Away from the curious and leering gazes of my friends, that awkward feeling begins to evaporate. It’s not totally different from interacting at the Co-Op. Although, without the wall of professionalism to scale, there is the feeling that something has changed. The formalities of customer and clerk begin to blur, and then fade altogether. A casual pretty face at place has been replaced by someone who might just start hanging around in some other form or fashion.
There are the moments of flirtation, but also moments of getting to know one another a little more than our brief interactions. It’s light. It’s fun. I’m enjoying myself, and I like to think she is too, but I know better than to ask. At least not yet. Asking would ruin it.
It seems almost too soon when Kisshandra, Rio, and Jazz-Cat Hobbs reappear with the shots. I check my watch and it’s eleven-thirty. Close enough to midnight, I suppose. Besides, with the addition of Carmen to the evening, it seems the rules have changed.
“Toast time!” Kisshandra announces, handing out the drinks. “And, Joshua, I’m going to put you on the spot.”
“Oh, Christ! Why?”
“To watch you squirm, hillbilly,” Rio teases with a wink.
“To one of my best friends,” Kisshandra begins. I try not look as uncomfortable as I feel. “To your dreams of Borneo. I pray you one day make it.”
“To Borneo!” Hobbs and Rio both say.
“To Borneo,” I repeat, taking a sip with a smile on my face. It’s not a night out without a toast to Borneo.
“Borneo?” Carmen asks.
“I’m going to move to Borneo,” I say. “My goal is to be there by the time I’m thirty-five.”
“How long does that leave you?” She seems genuinely curious.
And I chuckle. It’s been three or four years since it all happened. I no longer remember where or the exact date, but it was that magazine. It was one of those glossy rags that advertised travel to all parts of the globe. Nowhere was too far-flung. It was there I happened upon the article about Borneo.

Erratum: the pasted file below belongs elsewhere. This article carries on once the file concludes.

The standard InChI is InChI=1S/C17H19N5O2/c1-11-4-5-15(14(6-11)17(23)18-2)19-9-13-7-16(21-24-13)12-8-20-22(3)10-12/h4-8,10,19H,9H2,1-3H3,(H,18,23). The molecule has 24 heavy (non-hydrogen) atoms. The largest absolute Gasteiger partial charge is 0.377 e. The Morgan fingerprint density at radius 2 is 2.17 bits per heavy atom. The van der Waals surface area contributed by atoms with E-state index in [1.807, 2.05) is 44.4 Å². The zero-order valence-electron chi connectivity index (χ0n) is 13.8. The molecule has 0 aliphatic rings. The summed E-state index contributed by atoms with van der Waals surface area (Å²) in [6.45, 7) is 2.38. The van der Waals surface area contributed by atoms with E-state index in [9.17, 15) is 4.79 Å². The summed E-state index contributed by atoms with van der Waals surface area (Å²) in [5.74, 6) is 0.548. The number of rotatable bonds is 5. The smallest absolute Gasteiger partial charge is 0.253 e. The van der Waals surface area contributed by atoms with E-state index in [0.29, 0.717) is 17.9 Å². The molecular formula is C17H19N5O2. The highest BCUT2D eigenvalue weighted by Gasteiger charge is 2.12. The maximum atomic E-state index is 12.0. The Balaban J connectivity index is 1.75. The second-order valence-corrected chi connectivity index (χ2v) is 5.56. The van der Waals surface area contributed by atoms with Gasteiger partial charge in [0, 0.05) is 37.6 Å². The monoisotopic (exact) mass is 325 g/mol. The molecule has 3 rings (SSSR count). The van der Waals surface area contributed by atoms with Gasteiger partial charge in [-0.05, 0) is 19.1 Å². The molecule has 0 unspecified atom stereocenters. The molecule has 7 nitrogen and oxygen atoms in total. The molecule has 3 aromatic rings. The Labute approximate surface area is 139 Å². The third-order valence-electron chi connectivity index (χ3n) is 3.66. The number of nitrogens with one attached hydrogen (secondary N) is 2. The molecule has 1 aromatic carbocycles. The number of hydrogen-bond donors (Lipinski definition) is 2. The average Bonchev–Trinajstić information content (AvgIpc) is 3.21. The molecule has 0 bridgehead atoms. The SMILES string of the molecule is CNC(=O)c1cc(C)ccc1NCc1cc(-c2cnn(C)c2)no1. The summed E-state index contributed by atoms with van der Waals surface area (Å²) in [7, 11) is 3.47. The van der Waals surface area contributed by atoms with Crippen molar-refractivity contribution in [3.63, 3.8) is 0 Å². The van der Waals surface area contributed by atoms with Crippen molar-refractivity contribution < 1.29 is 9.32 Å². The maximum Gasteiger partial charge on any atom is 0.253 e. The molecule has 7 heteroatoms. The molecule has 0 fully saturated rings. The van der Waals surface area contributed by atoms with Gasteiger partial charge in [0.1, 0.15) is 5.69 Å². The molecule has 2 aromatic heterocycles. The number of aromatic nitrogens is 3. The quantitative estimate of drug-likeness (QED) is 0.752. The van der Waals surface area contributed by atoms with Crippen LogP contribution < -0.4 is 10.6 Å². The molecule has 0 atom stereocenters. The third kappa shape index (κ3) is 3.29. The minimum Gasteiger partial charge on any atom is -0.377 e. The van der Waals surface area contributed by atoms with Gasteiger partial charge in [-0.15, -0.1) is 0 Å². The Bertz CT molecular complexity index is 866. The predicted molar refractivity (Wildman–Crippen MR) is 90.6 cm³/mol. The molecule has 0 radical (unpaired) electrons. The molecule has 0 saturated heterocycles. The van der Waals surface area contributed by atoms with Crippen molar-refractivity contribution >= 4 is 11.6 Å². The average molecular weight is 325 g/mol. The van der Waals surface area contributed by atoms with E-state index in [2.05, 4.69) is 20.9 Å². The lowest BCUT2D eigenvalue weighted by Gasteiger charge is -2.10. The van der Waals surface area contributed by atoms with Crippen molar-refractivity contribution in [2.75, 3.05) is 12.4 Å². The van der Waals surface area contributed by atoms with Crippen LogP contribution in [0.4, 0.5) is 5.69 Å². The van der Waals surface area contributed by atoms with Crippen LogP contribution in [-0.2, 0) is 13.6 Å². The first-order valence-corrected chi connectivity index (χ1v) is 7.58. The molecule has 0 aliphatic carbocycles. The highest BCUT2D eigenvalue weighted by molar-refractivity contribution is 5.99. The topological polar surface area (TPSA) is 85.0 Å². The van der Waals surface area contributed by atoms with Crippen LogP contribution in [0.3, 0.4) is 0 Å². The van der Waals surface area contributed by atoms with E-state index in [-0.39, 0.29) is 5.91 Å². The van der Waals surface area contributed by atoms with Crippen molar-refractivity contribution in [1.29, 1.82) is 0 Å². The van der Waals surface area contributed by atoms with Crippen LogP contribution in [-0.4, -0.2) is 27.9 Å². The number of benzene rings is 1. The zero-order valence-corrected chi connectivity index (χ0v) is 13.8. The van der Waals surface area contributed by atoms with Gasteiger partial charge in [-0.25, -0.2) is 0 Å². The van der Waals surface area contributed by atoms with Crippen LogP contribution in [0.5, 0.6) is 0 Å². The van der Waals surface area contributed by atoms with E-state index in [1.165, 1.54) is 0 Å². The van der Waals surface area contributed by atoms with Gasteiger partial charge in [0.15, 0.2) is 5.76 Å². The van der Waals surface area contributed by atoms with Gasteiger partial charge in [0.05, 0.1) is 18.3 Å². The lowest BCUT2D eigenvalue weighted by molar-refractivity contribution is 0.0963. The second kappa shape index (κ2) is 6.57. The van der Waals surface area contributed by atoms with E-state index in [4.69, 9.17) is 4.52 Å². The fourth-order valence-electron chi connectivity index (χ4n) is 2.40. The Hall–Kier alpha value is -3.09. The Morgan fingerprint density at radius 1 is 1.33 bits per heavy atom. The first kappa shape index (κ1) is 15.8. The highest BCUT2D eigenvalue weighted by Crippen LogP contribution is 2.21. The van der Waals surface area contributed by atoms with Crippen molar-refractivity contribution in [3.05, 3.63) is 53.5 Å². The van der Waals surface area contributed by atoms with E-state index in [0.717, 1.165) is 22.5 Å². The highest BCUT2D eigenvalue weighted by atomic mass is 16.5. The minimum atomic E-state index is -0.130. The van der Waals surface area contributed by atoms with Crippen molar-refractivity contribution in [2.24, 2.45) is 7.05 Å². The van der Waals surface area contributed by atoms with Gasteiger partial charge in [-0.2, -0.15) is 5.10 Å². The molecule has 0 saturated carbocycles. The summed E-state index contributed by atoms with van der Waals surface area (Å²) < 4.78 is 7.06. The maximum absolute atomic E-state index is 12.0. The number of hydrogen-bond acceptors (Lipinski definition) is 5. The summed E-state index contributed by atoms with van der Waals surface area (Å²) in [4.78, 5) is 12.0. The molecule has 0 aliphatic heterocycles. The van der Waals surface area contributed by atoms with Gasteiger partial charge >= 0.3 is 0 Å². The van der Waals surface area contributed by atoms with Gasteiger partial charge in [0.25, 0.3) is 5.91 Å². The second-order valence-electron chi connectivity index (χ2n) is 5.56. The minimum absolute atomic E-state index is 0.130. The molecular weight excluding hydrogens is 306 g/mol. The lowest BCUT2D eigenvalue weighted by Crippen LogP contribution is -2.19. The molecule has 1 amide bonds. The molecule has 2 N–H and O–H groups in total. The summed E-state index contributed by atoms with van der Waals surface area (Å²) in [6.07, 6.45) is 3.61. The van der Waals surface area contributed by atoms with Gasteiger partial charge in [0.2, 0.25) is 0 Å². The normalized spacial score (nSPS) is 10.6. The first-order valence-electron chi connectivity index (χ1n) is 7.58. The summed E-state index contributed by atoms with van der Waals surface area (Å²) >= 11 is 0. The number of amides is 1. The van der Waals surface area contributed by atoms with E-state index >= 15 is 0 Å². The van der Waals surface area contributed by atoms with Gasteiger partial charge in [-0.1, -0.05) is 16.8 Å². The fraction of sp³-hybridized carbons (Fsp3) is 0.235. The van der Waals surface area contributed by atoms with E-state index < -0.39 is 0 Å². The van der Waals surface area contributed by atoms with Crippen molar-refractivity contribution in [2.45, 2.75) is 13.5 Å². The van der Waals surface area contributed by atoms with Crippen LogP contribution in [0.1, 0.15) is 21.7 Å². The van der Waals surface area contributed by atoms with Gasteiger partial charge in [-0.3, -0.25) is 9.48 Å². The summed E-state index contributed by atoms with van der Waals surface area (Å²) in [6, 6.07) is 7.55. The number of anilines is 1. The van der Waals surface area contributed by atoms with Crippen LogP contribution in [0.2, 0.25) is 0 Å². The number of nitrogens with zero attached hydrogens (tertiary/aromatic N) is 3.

I read of tree houses, high up in the rain forest canopy. Structures, which could only be accessed by zip-lines. I was entranced. After all, what boy didn’t want to live in a tree fort at one time or another? I decided I would do it as a grown man, even setting the deadline of being in Borneo by the time I was thirty-five. When I first told the others, I remember Rio saying my fate was sealed. Kisshandra just got a sad and faraway look in her eyes.
“Girls never lose boys like you to other girls,” she said when I asked her about it. For three or four years, I’ve never been exactly sure what she meant.
“So, what do you know about Borneo?” Carmen asks after I recount the magazine.
“What’s there to know? There’s jungle and orangutans. I’ll figure out the rest when I get there,” I reply and she has an almost horrified expression on her face, to which I smile. “That’s what got me here.”
“It’s true,” Rio interjects. “He’s lived here for seven years and the three of us have known him almost since the day he got here, and he’s just always kind of flown by the seat of his pants.”
“Making it up as he goes along,” Hobbs adds, toasting me with his empty shot glass. “That’s our Stormy boy.”
“The spontaneous type…” Carmen muses, moving a little closer to me, when I cast my glance toward Kisshandra, she looks almost impassive, except for that sad and faraway look she gets when Borneo comes up. “Interesting.”
“Well, kids, can we continue this inside?” There’s a sudden urgency in Hobbs' voice. “Zayne’s about to go back on, and Jules told me she and Rollins have a table we can sit at if we get our asses back in.”
“Say no more, Jazz-Cat,” I say, tossing the burned out remains of my hand-rolled away.